Angela Duckworth and colleagues (2010) found that spelling bee participants who engaged in more deliberate, solitary practice of spelling words performed better in spelling bees and demonstrated higher levels of grit, as compared to participants who only practiced with a parent or coach, or engaged in leisurely practice activities such as reading. In another study, undergraduate physics students were randomly assigned to one class with an emphasis on using deliberate practice activities in learning about electromagnetism or the control group with a traditional lecture(Deslauriers, Schelew, & Wieman, 2011). Those who were assigned to the deliberate practice group participated in pre-class reading quizzes, clicker questions in class, and other deliberate practice activities. Those in the deliberate practice class scored higher on a follow-up assessment as compared to their peers in the control group (Deslauriers, Schelew, & Wieman, 2011).

Eskreis-Winkler and colleagues(2016) completed five, randomized control trials assessing the impact of deliberate practice on middle school and college performance, as well as to see if teaching students about the benefits of deliberate practice could motivate them to engage in this practice more effort. In the first study assessing the impact of deliberate practice on middle school grades, about 1000 sixth and seventh grade students engaged in a 45 minute online math practice activity. Students received immediate feedback for each question, and as students answered questions right, the questions became more difficult. The students who completed the activity and engaged in more consistent deliberate practice received higher grades. In the other studies, middle school and college students were instructed about the benefits of deliberate practice and motivation on academic achievement prior to participating in a deliberate practice activity. The control groups were just instructed about various study skills. Participants in the deliberate practice group engaged in more deliberate practice up to a month following the intervention, and also had higher end of course grades compared to the control group(Eskreis-Winkler et al., 2016).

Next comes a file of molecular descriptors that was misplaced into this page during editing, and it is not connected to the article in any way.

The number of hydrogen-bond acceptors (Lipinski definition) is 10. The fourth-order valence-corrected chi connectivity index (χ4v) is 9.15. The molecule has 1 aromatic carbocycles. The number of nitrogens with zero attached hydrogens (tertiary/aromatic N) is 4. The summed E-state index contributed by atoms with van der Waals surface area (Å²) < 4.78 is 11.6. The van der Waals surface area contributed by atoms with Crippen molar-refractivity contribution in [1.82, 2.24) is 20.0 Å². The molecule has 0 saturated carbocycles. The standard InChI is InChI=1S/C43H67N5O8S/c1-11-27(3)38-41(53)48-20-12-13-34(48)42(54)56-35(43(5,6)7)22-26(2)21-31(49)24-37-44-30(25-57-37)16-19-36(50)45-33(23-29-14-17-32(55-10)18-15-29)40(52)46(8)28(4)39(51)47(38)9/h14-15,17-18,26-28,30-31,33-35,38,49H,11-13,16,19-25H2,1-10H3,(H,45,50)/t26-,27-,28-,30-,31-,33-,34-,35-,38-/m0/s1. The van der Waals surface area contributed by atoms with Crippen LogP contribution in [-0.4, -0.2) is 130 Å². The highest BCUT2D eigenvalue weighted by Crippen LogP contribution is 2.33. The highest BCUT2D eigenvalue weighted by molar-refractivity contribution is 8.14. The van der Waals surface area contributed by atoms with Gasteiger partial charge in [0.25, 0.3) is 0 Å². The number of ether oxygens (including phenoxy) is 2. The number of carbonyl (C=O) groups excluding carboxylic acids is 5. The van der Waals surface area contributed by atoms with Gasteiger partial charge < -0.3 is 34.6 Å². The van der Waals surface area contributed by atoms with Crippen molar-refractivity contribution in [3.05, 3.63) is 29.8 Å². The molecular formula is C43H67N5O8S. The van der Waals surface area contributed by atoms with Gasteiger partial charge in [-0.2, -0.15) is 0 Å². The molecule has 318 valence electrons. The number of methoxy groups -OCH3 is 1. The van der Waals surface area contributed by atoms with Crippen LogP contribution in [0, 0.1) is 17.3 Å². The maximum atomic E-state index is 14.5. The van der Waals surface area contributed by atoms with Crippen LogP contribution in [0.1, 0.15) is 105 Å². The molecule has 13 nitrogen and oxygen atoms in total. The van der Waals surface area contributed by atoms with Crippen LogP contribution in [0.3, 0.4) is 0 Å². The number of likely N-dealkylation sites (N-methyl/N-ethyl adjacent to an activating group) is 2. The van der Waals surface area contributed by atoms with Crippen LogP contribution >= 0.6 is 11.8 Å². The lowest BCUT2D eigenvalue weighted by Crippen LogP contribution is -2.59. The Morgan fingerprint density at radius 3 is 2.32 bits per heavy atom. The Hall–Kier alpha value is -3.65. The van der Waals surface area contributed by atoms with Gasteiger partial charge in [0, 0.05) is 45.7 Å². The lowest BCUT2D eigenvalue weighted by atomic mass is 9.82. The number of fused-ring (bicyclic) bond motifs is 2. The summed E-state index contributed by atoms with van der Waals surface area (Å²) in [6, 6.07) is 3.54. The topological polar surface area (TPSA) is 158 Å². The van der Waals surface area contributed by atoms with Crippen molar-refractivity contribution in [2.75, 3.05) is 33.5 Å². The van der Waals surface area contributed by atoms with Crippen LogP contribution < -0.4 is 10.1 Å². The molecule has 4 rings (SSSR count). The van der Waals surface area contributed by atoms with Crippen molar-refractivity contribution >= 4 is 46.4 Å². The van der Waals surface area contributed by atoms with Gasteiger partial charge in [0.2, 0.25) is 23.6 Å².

Bashant, J. (2014). Developing grit in our students: Why grit is such a desirable trait, and practical strategies for teachers and schools. Journal of Leadership and Inclusion. 

Berger, M.W. (2019, November 4). What factors predict success?. Penn Today. 

Davis, V. (2015, July 28). True grit: The best measure of success and how to teach it. Edutopia. 

Deslauriers, L., Schelew, E., & Wieman, C. (2011). Improved learning in a large-enrollment physics class. Science, 332(6031), 862-864. 

DiMenichi, B. C., & Richmond, L. L. (2015). Reflecting on past failures leads to increased perseverance and sustained attention. Journal of Cognitive Psychology, 27(2), 180–193.

Duckworth, A.L., Kirby, T.A., Tsukayama, E., Berstein, H. & Ericcson, K.A. (2010). Deliberate practice spells success: Why grittier competitors triumph at the national spelling bee. Social Psychological and Personality Science, 2(2), 174-181.

Eskreis-Winkler, L., Shulman, E. P., Young, V., Tsukayama, E., Brunwasser, S. M., & Duckworth, A. L. (2016). Using wise interventions to motivate deliberate practice. Journal of Personality and Social Psychology, 111(5), 728–744.